by Will Andrews, Training Director
This morning’s news brings us the story of 3 shot at a local convenience store, and a car stolen. It seems the perpetrator approached a driver at a gas pump and demanded car keys. When the driver refused, the perpetrator shot him. He then walked into the store itself, again demanding car keys, and shot at the clerk, luckily missing him, and left the store. Outside, in the parking lot, he shot a third person, a lady who had just pulled into the lot, and then stole her car. The car, with the perpetrator still in it, was found less than 2 miles from where I sit as I read this.
The news media is quick to call events such as this “random violence.” I propose there was nothing random about it. We are comforted by the word random because it attempts to define an event that we don’t understand as something that can’t be understood. This was not a random act by the perpetrator. He chose the place, the time, and the victims. He had very real reasons for his choices. Our inability to understand his reasons does not make this “random.”
The use of the word “random” sets a dangerous precedence in our minds. Something that is truly random is unpredictable, and therefore unavoidable. Meteorite destroys your roof? That’s random. No one could have ever guessed that would happen. Dude walks up to you and demands your car keys? I can’t call that random because we have a short window of opportunity to detect his intentions and react accordingly.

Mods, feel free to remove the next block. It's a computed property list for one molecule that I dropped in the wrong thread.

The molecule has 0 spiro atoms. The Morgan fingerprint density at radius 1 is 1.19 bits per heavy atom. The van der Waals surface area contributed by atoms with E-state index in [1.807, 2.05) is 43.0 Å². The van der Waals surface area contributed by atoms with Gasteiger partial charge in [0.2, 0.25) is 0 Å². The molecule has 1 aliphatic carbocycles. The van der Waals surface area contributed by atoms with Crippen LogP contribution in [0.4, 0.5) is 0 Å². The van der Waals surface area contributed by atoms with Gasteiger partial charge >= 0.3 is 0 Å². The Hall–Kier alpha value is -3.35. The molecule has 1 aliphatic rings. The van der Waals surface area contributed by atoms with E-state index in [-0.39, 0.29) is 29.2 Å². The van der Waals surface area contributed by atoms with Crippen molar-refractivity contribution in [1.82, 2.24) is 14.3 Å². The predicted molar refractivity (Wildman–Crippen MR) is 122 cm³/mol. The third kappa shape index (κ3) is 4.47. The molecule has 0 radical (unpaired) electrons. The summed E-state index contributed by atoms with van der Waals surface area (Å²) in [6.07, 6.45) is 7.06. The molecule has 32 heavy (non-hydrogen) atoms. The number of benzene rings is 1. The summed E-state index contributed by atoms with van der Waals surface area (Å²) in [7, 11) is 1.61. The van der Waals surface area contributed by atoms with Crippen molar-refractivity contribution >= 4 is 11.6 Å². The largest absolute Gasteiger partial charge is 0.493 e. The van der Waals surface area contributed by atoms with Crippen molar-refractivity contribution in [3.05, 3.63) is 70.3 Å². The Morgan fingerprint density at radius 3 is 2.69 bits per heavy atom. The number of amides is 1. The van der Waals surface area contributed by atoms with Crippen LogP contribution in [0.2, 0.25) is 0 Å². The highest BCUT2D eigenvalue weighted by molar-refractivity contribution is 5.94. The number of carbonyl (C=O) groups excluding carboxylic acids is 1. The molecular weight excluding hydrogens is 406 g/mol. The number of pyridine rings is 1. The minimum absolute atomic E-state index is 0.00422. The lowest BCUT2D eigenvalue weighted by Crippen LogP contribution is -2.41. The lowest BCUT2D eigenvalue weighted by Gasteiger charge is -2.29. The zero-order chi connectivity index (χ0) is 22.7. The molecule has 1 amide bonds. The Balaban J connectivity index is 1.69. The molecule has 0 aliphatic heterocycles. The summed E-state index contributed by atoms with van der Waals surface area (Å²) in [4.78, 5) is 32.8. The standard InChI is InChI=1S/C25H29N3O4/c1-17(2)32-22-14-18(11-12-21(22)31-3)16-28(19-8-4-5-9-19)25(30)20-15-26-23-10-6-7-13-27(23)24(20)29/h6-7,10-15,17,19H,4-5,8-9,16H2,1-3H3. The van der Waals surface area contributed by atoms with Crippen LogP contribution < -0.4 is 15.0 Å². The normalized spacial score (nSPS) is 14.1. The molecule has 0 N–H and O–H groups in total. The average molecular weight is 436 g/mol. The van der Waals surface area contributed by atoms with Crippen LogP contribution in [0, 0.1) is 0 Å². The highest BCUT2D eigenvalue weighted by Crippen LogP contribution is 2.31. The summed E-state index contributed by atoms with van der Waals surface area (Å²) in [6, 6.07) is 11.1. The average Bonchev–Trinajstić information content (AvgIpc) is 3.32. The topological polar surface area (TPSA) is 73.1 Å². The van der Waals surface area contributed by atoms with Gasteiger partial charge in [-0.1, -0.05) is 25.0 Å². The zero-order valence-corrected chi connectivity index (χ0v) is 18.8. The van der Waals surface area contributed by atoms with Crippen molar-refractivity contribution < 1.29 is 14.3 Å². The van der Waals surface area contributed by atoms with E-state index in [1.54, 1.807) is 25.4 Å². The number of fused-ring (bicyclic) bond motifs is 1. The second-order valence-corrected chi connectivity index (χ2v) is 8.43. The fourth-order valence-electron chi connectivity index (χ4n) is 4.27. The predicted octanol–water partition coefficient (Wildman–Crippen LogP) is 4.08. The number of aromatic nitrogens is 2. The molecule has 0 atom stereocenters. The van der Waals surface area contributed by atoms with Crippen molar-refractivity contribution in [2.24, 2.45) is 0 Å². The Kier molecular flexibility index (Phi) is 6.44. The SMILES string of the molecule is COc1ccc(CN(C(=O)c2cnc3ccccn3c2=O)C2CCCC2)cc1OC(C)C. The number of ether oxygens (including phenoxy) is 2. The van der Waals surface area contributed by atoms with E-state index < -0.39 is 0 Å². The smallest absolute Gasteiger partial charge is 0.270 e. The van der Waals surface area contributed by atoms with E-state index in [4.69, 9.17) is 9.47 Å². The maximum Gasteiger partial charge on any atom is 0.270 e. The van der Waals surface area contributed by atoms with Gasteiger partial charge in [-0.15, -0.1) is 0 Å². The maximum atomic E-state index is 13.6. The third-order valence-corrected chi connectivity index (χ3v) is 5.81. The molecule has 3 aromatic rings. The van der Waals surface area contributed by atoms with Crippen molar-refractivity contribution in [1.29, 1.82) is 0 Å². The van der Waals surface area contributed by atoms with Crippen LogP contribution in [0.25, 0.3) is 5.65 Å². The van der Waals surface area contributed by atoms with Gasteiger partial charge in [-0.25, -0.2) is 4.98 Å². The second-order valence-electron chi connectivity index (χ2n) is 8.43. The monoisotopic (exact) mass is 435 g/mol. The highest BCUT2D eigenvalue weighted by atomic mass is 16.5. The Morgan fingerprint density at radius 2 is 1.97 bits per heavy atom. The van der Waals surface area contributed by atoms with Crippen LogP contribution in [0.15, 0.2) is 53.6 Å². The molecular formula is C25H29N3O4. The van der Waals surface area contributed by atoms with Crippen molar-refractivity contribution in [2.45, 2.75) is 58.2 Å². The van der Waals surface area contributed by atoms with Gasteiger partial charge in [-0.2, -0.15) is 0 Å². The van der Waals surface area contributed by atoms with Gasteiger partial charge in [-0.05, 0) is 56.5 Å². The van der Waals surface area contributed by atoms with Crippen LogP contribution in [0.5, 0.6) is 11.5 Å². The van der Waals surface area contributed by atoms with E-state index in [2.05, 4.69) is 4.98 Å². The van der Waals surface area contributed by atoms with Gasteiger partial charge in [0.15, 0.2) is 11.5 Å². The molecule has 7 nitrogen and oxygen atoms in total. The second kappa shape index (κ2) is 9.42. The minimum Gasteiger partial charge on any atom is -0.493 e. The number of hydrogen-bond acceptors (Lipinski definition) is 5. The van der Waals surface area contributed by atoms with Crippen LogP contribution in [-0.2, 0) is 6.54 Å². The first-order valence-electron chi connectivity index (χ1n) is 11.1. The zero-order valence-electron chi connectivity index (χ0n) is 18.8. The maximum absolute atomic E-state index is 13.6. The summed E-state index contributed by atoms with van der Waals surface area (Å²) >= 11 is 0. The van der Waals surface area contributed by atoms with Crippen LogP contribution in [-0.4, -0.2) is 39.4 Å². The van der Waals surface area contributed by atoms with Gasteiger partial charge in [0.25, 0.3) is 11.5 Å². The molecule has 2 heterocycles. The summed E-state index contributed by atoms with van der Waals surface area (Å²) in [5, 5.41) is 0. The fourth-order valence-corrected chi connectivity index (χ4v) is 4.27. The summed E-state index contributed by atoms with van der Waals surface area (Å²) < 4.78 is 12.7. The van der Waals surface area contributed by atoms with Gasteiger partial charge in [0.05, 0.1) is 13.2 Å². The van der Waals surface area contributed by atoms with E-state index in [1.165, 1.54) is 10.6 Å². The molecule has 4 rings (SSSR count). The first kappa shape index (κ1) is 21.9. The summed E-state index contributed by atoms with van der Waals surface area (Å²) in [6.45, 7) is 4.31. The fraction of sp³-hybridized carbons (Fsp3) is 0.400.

Keep your head up. Keep your eyes open. Be aware of people approaching you. If victim #1 of this story had simply stayed in motion, and kept his vehicle between him and the shooter, we would likely have a very different outcome. If victim #3 had noticed his approach, she could have shifted into reverse and driven away. The moral of the story is that you can’t react to threats you don’t notice. Keep your head up. Keep your eyes open. Be prepared and stay safe!